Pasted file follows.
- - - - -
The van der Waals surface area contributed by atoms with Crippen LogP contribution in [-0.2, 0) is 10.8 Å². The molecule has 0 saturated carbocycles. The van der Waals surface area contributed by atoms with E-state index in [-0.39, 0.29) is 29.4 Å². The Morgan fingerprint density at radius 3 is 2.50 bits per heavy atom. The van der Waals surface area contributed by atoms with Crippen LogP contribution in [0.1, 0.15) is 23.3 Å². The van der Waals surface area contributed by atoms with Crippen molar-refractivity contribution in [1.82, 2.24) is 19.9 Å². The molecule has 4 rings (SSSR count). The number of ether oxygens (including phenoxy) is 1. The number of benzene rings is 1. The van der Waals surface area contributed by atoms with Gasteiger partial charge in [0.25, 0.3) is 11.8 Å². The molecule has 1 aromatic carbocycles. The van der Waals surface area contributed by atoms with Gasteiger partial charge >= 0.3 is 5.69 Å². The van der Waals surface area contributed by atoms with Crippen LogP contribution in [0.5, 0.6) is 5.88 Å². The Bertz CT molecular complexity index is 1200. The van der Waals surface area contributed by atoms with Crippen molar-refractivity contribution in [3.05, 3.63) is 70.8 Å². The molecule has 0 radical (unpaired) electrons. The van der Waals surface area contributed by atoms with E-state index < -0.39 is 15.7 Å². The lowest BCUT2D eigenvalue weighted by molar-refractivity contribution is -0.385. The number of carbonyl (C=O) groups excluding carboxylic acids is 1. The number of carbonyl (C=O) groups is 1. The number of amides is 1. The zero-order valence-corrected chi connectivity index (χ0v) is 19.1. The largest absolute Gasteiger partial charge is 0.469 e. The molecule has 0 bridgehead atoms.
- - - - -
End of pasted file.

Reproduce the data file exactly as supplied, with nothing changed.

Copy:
The van der Waals surface area contributed by atoms with Crippen LogP contribution in [-0.2, 0) is 10.8 Å². The molecule has 0 saturated carbocycles. The van der Waals surface area contributed by atoms with E-state index in [-0.39, 0.29) is 29.4 Å². The Morgan fingerprint density at radius 3 is 2.50 bits per heavy atom. The van der Waals surface area contributed by atoms with Crippen LogP contribution in [0.1, 0.15) is 23.3 Å². The van der Waals surface area contributed by atoms with Crippen molar-refractivity contribution in [1.82, 2.24) is 19.9 Å². The molecule has 4 rings (SSSR count). The number of ether oxygens (including phenoxy) is 1. The number of benzene rings is 1. The van der Waals surface area contributed by atoms with Gasteiger partial charge in [0.25, 0.3) is 11.8 Å². The molecule has 1 aromatic carbocycles. The van der Waals surface area contributed by atoms with Gasteiger partial charge >= 0.3 is 5.69 Å². The van der Waals surface area contributed by atoms with Crippen LogP contribution in [0.5, 0.6) is 5.88 Å². The Bertz CT molecular complexity index is 1200. The van der Waals surface area contributed by atoms with Crippen molar-refractivity contribution in [3.05, 3.63) is 70.8 Å². The molecule has 0 radical (unpaired) electrons. The van der Waals surface area contributed by atoms with E-state index < -0.39 is 15.7 Å². The lowest BCUT2D eigenvalue weighted by molar-refractivity contribution is -0.385. The number of carbonyl (C=O) groups excluding carboxylic acids is 1. The number of carbonyl (C=O) groups is 1. The number of amides is 1. The zero-order valence-corrected chi connectivity index (χ0v) is 19.1. The largest absolute Gasteiger partial charge is 0.469 e. The molecule has 0 bridgehead atoms.